Meet our panel: We have given our panellists pen-names and used stock images but their biographies reflect their real career details…
Ros Clifford, 30, is a deputy stage manager. She has worked extensively in London and regional theatre for nine years
Vivian Lee is 38 and has played leading roles at the National, the RSC and the Royal Court, alongside regular TV appearances
Albert Parker is 60 and has appeared as a regular in soaps, two BAFTA-winning sitcoms, theatre and TV
John Pepper is 31 and for the past 10 years has worked as an actor in regional theatres, the National and in radio, television and film
Beryl Phoenix is in her 40s. She has played leading roles at the RSC, worked on new plays, and toured both nationally and internationally
Albert It has to work financially. I’m not about making money, though I like that, but it has to balance the books. This is my business after all.
John Career over cash over fun over need?
Beryl Is it going to make me happy? Can I pay the bills? Can I afford to do it?
Jon I think my answer to this is usually “If I get offered it, I’ll do it”, but I maybe shouldn’t admit to that in public.
John I rarely turn down a job unless I literally can’t afford what they are paying – which is often enough, unfortunately.
Albert It has to be a challenge. If I think there is an element of doubt as to my ability to do it, then I’ll take it.
Beryl I try not to do theatre ‘for the money’ – it tends not to make me happy. Television work is different as it’s generally a shorter commitment, usually for better wages. Theatre-wise, I am getting pickier, I think. It has to be something I care about.
Vivian I think that’s mostly what I’ve done. I’m getting to a stage where I have to consider: will it make me happy? Because I’m noticing that the highs are getting higher – when I like a job I’m so happy, but if I don’t like a job, I get so unhappy: “Why am I doing this? I feel rotten.” So, for my own sake I have to be careful, when I have the luxury of being able to choose. A bad job can really ruin my day, frankly.
Albert I love anything I haven’t done before. Anything within 10 miles of home and anything with no matinees.
Jon Ros – what are the criteria for stage managers if more than one offer is on the table? Is it as simple as ‘this show looks more technical than that one, so it’ll be more of a challenge’? Or are things like the script and the colleagues more important?
Ros There are a lot of factors, those included. For me, it’s about what I think will interest me and challenge me the most, followed by logistics and what will make me happiest.
John At this stage in my career I’ll pretty much do anything if it offers enough cash.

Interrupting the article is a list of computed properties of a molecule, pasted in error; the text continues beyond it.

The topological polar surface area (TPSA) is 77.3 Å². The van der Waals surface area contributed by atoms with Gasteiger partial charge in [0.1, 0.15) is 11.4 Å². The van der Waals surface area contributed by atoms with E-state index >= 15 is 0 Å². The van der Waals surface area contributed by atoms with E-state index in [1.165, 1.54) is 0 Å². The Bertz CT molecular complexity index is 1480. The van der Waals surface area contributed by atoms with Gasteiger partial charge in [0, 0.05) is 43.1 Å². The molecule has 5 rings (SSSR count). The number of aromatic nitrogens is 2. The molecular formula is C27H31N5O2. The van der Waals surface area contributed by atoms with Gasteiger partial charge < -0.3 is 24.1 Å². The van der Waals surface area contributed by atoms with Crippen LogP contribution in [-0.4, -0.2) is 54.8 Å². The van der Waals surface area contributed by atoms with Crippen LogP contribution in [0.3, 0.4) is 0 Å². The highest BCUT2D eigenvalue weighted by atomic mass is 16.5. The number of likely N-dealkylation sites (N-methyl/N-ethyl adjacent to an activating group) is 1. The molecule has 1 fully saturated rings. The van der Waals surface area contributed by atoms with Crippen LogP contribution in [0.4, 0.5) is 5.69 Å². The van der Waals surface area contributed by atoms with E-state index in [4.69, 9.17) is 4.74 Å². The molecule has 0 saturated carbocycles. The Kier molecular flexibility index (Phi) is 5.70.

Jon It’s interesting that Ros and Vivian both brought up happiness, from different perspectives at the same time. How do you gauge whether a job is going to make you happy?
Beryl If you’re unhappy, you won’t do your best work – you might even say the wrong lines… The writing, the people, the team, the message of play and the venue – they’re all the things that affect how happy you feel.
And happiness is paramount.
Vivian For me it’s all about the team – the director, mainly.
Jon The part?
Beryl To an extent, yes.
‘It’s about what I think will interest me and challenge me the most, followed by logistics and what will make me happiest’
John If it’s a cough and a spit, then maybe no. But even if I’m considering a job I might have a bad feeling about, I still find myself asking: “Is this bad job going to be make me more unhappy than the very boring office job I’m doing to pay the bills?” And actually, I say that I’d maybe turn down a cough and a spit. But a cough and a spit and a great understudy part in an amazing show with an awesome team and more than likely a chance to go on? Gosh, it gets complicated.
Jon Ros, what are the happiness criteria for you?
Ros As an example, the job I’m doing next was one of those ‘I know I’ll be happy’ jobs because it’s a building and place I love, with a great team, working on a really good text. Now I’m settled, I really have to think about moving around.
Jon Do we actors have a size of part we wouldn’t dip under, or does it depend on the other factors?
Vivian Yes. I think I do.
Jon Vivian – I remember the last show I saw you in. You had nothing to do for the first 90 minutes and I thought: “Why on earth has someone in her position taken this part?” And then you suddenly had the stage to yourself, and an amazing 10-minute speech.
Vivian Ha – well, yes, those ones are always nice.
John I often take the advice from my agent on this kind of thing. I trust their judgement a lot.
Beryl I’m not going to leave home for a job hundreds of miles away if I’m going to be bored or wishing I was playing someone else’s part.
Vivian Leaving home is hard.
Jon When I met my husband, I was in a three-year period of work in or near London – the furthest I went from home was the Watermill Theatre in Newbury. Since then I’ve spent three years on the road.
Beryl It gets harder. That’s my age though.
Vivian Yes, I think it depends on where you are in your career. I tell people starting out to do everything – whatever it takes to get on stage and learn.
Beryl Oh absolutely – at the start I did everything.